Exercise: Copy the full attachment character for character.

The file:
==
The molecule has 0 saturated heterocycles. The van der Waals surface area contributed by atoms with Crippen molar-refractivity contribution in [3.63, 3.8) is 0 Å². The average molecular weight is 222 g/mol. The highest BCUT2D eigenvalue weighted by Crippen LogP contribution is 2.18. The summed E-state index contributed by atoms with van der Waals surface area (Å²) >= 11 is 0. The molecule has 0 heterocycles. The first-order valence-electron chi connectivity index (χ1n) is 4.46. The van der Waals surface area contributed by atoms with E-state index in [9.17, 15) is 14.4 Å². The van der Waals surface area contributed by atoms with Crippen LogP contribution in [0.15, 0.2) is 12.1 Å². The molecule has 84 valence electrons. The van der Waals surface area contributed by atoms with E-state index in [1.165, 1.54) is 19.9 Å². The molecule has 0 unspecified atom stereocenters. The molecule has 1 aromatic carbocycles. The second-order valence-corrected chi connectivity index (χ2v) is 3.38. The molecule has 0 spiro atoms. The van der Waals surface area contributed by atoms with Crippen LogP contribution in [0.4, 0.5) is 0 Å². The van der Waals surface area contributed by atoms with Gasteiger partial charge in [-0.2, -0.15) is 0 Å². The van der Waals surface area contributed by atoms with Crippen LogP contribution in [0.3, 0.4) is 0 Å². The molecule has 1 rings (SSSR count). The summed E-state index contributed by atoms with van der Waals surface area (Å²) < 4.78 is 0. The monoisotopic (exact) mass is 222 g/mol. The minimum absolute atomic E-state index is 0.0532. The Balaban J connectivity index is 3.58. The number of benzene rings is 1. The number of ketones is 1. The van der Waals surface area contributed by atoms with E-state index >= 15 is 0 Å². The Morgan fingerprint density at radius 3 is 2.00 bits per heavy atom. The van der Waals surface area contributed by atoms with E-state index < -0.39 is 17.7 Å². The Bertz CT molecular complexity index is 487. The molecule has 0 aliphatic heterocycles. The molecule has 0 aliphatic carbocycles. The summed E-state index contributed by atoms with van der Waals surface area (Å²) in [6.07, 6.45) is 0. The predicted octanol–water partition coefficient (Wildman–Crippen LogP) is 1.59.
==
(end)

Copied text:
The molecule has 0 saturated heterocycles. The van der Waals surface area contributed by atoms with Crippen molar-refractivity contribution in [3.63, 3.8) is 0 Å². The average molecular weight is 222 g/mol. The highest BCUT2D eigenvalue weighted by Crippen LogP contribution is 2.18. The summed E-state index contributed by atoms with van der Waals surface area (Å²) >= 11 is 0. The molecule has 0 heterocycles. The first-order valence-electron chi connectivity index (χ1n) is 4.46. The van der Waals surface area contributed by atoms with E-state index in [9.17, 15) is 14.4 Å². The van der Waals surface area contributed by atoms with Crippen LogP contribution in [0.15, 0.2) is 12.1 Å². The molecule has 84 valence electrons. The van der Waals surface area contributed by atoms with E-state index in [1.165, 1.54) is 19.9 Å². The molecule has 0 unspecified atom stereocenters. The molecule has 1 aromatic carbocycles. The second-order valence-corrected chi connectivity index (χ2v) is 3.38. The molecule has 0 spiro atoms. The van der Waals surface area contributed by atoms with Crippen LogP contribution in [0.4, 0.5) is 0 Å². The van der Waals surface area contributed by atoms with Gasteiger partial charge in [-0.2, -0.15) is 0 Å². The van der Waals surface area contributed by atoms with Crippen LogP contribution in [0.3, 0.4) is 0 Å². The molecule has 1 rings (SSSR count). The summed E-state index contributed by atoms with van der Waals surface area (Å²) < 4.78 is 0. The monoisotopic (exact) mass is 222 g/mol. The minimum absolute atomic E-state index is 0.0532. The Balaban J connectivity index is 3.58. The number of benzene rings is 1. The number of ketones is 1. The van der Waals surface area contributed by atoms with E-state index >= 15 is 0 Å². The Morgan fingerprint density at radius 3 is 2.00 bits per heavy atom. The van der Waals surface area contributed by atoms with E-state index < -0.39 is 17.7 Å². The Bertz CT molecular complexity index is 487. The molecule has 0 aliphatic heterocycles. The molecule has 0 aliphatic carbocycles. The summed E-state index contributed by atoms with van der Waals surface area (Å²) in [6.07, 6.45) is 0. The predicted octanol–water partition coefficient (Wildman–Crippen LogP) is 1.59.